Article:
Less research on tuberculosis than HIV and malaria when research agendas are poorly coordinated: A systematic review of research outputs from Cambodia
OBJECTIVE: Coordination of health interventions and research is often weak during periods of political transition and unprecedented aid inflows, which Cambodia has recently experienced. Although HIV, tuberculosis (TB), and malaria have been a focus of international funding, TB has received much less. This study compares the numbers and methodologies of studies conducted on TB, malaria, and HIV in Cambodia, identifying evidence gaps and future research needs. METHODS: Three electronic databases and the grey literature were searched for studies on HIV, TB, and malaria published between January 2000 and October 2015. Information about the disease focus and methodology was extracted from the studies included. RESULTS: A total of 2581 unique studies were screened and 712 were included in the analysis. The results of this review demonstrated that despite increasing numbers of publications, there have been fewer studies on TB (16%) than HIV (43%) and malaria (41%). Observational epidemiological studies outnumbered other methodologies (44%) for all three diseases. CONCLUSIONS: Despite substantial investments, important research areas appear to have been neglected in Cambodia; specifically, studies on TB and studies involving economic, qualitative, interventional, and genomics methods. The inter-disease disparity in published research in Cambodia identified, considered alongside disease burden, suggests that an increase in TB research may be needed to inform control strategies.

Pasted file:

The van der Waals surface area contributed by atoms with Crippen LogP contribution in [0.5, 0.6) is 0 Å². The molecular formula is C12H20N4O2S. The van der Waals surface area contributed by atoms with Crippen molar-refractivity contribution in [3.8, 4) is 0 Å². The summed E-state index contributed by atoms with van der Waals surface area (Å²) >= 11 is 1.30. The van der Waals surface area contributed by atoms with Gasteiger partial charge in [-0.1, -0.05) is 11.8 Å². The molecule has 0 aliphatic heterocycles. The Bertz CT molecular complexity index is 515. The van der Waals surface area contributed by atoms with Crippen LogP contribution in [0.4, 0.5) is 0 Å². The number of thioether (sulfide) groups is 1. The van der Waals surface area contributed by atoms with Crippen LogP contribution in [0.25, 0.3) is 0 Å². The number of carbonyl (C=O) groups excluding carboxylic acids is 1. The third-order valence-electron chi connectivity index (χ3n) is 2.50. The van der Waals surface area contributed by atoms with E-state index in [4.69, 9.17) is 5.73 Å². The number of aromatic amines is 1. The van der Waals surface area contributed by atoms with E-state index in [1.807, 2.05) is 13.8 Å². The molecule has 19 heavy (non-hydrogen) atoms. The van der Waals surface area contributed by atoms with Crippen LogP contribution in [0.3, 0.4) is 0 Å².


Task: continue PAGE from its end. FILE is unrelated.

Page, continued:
Khan M, James R, Sundaram N, Wu S, Eang MT, Vonthanak S, Coker R